Guest Column: Shawn Young
We must consider ALL the taxpayers when a $165 Million capital campaign is placed on the ballot.
Some of us have been blessed with the extra means to cast a “yes” vote or simply roll the dice by not voting at all. I want to live in a community where my neighbors and my church support retired military, elderly and those on fixed incomes, people on public assistance, and yes, paid civic and school leaders. Higher taxes may force many of them to live elsewhere. We are smart enough to not leave any of them behind. Education needs are vital, but not at the sacrifice of people who make this community a great place to live.
Public institutions rely on taxpayers to raise capital. Teachers, fire/police departments, and city infrastructure rely on taxpayers to provide means for necessary public services. Therefore, the BOE and city council must come to the public together for large capital projects like the proposed school levy.
New school buildings beget new infrastructure resources and debt begets more debt. We must be able to recognize the difference between needs and wishes. If we can’t differentiate between the two, we may be blessed with monetary wealth, but we are cursed with financial ignorance. If the levy passes, when is the tax request from the city going to come to pay for the infrastructure?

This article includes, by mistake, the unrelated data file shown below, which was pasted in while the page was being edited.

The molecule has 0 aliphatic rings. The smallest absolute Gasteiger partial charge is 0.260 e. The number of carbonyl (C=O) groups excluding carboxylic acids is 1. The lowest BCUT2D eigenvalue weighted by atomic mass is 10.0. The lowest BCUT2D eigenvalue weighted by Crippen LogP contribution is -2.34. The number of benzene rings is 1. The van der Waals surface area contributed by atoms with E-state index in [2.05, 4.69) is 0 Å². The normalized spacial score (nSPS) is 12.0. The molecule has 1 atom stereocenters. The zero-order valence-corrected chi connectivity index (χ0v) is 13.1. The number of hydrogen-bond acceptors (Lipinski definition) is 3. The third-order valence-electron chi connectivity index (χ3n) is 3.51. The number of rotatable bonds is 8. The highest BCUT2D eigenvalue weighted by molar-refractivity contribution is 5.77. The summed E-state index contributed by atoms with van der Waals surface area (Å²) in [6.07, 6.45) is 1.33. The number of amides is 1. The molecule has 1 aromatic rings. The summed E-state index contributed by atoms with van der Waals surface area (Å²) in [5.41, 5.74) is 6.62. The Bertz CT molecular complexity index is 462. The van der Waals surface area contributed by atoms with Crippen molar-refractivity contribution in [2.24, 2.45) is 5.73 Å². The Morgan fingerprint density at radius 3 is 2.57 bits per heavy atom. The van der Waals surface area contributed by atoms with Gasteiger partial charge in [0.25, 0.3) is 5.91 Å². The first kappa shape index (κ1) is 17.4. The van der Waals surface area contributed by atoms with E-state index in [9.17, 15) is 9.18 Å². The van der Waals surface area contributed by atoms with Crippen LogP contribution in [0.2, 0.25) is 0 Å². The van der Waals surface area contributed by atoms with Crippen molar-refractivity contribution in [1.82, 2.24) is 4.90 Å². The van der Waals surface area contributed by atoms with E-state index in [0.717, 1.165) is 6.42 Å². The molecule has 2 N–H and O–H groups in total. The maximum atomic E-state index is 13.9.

It is more important to focus on the professionals delivering the education, than on building the best facilities – which are not the core implement of learning. Academic achievement is the first measure of success for national recognition, not facilities.
Let’s step back from the divisiveness. Let’s come together and build a NEEDS list for education which can be aligned with the vision of our city leaders.
We are “Loveland Strong” and none of us is as smart as all of us. Voting NO on this levy would allow us time to decide: “Do we really need to build a Nation, or should we focus on the quality of education?”
Shawn Young resides in the Loveland City School District with his wife and two children. From 2005-2006, he served on the Board of Trustees for Brevard College while guiding the college from a two-year to four-year college and a successful campaign to build and maintain Porter Center for Performing Arts there.